But what good does it do me to think of the universe as an unthinking mechanism vast beyond comprehension? It gives me the consolation of believing I conceive it as it really is. It makes me thankful that I can conceive it at all. I could have been a pair of ragged claws, scuttling across the floors of silent seas. In this connection I find the Theory of Evolution a great consolation. It helps me understand how life came about and how I came to be. It reveals a logical principle I believe applies everywhere in the universe and at all levels: Of all the things that exist, animate and inanimate, some will be more successful than others at continuing to exist. Of those, some will evolve into greater complexity. This isn't "progress," it is simply the way things work. On this dot of space and in this instant of time, the human mind is a great success story, and I am fortunate to possess one. No, even that's not true, because a goldfish isn't unfortunate to lack one. It's just that knowing what I know, I would rather be a human than a goldfish.
;Only once before in our history was there the promise of a brilliant scientific civilization. Beneficiary of the Ionian Awakening, it had its citadel at the Library of Alexandria, where 2,000 years ago the best minds of antiquity established the foundations for the systematic study of mathematics, physics, biology, astronomy, literature, geography and medicine. We build on those foundations still. The Library was constructed and supported by the Ptolemys, the Greek kings who inherited the Egyptian portion of the empire of Alexander the Great. From the time of its creation in the third century B.C. until its destruction seven centuries later, it was the brain and heart of the ancient world.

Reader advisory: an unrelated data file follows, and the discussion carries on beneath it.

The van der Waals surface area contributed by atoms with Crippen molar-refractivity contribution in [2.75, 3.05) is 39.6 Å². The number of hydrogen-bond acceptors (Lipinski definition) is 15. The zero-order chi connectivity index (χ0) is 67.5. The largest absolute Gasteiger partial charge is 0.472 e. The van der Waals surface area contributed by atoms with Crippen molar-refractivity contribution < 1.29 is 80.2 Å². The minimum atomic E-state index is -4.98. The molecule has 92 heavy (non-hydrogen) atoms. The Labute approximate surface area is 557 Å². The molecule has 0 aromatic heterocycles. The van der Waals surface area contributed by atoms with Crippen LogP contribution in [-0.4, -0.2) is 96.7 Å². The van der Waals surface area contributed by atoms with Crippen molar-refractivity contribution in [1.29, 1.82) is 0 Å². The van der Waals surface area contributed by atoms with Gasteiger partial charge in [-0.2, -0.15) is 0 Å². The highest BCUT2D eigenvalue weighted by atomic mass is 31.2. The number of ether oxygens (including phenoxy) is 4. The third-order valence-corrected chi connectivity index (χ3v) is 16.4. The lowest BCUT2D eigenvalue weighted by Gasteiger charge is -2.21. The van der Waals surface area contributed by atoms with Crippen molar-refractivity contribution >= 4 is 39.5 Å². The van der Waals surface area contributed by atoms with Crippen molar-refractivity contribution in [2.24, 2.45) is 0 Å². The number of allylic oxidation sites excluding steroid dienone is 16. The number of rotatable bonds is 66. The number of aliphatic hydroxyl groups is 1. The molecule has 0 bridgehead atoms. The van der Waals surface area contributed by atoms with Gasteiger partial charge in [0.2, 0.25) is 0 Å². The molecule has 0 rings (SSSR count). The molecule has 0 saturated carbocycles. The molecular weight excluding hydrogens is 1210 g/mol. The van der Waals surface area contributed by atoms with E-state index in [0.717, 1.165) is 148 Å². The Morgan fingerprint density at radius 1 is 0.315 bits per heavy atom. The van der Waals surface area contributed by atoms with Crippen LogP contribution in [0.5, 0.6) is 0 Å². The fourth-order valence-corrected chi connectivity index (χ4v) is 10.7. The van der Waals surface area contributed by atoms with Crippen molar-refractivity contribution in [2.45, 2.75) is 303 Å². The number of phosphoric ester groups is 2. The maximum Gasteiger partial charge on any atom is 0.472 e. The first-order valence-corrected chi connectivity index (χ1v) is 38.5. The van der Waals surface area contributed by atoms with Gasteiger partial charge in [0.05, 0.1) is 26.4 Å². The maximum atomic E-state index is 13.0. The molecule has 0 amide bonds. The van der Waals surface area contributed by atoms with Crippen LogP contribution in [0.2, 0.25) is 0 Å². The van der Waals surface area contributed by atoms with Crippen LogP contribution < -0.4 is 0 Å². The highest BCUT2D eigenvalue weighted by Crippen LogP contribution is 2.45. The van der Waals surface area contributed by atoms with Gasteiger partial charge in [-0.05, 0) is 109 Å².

The last scientist who worked in the Library was a mathematician, astronomer, physicist and the head of the Neoplatonic school of philosophy -- an extraordinary range of accomplishments for any individual in any age. Her name was Hypatia. She was born in Alexandria in 370. At a time when women had few options and were treated as property, Hypatia moved freely and unselfconsciously through traditional male domains. By all accounts she was a great beauty. She had many suitors but rejected all offers of marriage. The Alexandria of Hypatia's time -- by then long under Roman rule -- was a city under grave strain. Slavery had sapped classical civilization of its vitality. The growing Christian Church was consolidating its power and attempting to eradicate pagan influence and culture. Hypatia stood at the epicenter of these mighty social forces. Cyril, the Archbishop of Alexandria, despised her because of her close friendship with the Roman governor, and because she was a symbol of learning and science, which were largely identified by the early Church with paganism In great personal danger, she continued to teach and publish, until, in the year 415, on her way to work she was set upon by a fanatical mob of Cyril's parishioners. They dragged her from her chariot, tore off her clothes, and armed with abalone shells, flayed her flesh from her bones. Her remains were burned, her works obliterated, her name forgotten. Cyril was made a saint.
The glory of the Alexandrian Library is a dim memory. Its last remnants were destroyed soon after Hypatia's death. It was as if the entire civilization had undergone some self-inflicted brain surgery, and most of its memories, discoveries, ideas and passions were extinguished irrevocably. The loss was incalculable. In some cases, we know only the tantalizing titles of the works that were destroyed. In most cases, we know neither the titles nor the authors. We do know that of the 123 plays of Sophocles in the Library, only seven survived. One of those seven is Oedipus Rex. Similar numbers apply to the works of Aeschylus and Euripides. It is a little as if the only surviving works of a man named William Shakespeare were Coriolanus and A Winter's Tale, but we had heard that he had written certain other plays, unknown to us but apparently prized in his time, works entitled Hamlet, Macbeth, Julius Caesar, King Lear, Romeo and Juliet.